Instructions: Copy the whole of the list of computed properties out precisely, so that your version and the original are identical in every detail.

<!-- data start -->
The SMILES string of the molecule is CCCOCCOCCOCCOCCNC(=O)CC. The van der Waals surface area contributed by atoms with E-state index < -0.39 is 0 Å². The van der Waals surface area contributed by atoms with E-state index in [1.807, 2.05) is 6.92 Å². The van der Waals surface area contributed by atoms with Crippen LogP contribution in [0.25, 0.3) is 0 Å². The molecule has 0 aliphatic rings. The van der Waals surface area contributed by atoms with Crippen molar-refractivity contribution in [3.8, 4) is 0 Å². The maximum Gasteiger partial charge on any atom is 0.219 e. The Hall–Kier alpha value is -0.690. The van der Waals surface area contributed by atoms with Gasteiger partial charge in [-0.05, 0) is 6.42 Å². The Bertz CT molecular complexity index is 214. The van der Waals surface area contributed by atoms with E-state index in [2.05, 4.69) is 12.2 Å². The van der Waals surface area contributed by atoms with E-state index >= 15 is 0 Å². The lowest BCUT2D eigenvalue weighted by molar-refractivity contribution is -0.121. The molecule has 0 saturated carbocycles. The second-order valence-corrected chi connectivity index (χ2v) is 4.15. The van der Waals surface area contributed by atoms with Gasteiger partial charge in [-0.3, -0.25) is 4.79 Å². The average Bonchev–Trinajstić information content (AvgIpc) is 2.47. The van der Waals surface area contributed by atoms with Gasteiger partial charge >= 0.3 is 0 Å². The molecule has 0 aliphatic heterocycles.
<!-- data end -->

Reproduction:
The SMILES string of the molecule is CCCOCCOCCOCCOCCNC(=O)CC. The van der Waals surface area contributed by atoms with E-state index < -0.39 is 0 Å². The van der Waals surface area contributed by atoms with E-state index in [1.807, 2.05) is 6.92 Å². The van der Waals surface area contributed by atoms with Crippen LogP contribution in [0.25, 0.3) is 0 Å². The molecule has 0 aliphatic rings. The van der Waals surface area contributed by atoms with Crippen molar-refractivity contribution in [3.8, 4) is 0 Å². The maximum Gasteiger partial charge on any atom is 0.219 e. The Hall–Kier alpha value is -0.690. The van der Waals surface area contributed by atoms with Gasteiger partial charge in [-0.05, 0) is 6.42 Å². The Bertz CT molecular complexity index is 214. The van der Waals surface area contributed by atoms with E-state index in [2.05, 4.69) is 12.2 Å². The van der Waals surface area contributed by atoms with E-state index >= 15 is 0 Å². The lowest BCUT2D eigenvalue weighted by molar-refractivity contribution is -0.121. The molecule has 0 saturated carbocycles. The second-order valence-corrected chi connectivity index (χ2v) is 4.15. The van der Waals surface area contributed by atoms with Gasteiger partial charge in [-0.3, -0.25) is 4.79 Å². The average Bonchev–Trinajstić information content (AvgIpc) is 2.47. The van der Waals surface area contributed by atoms with Gasteiger partial charge >= 0.3 is 0 Å². The molecule has 0 aliphatic heterocycles.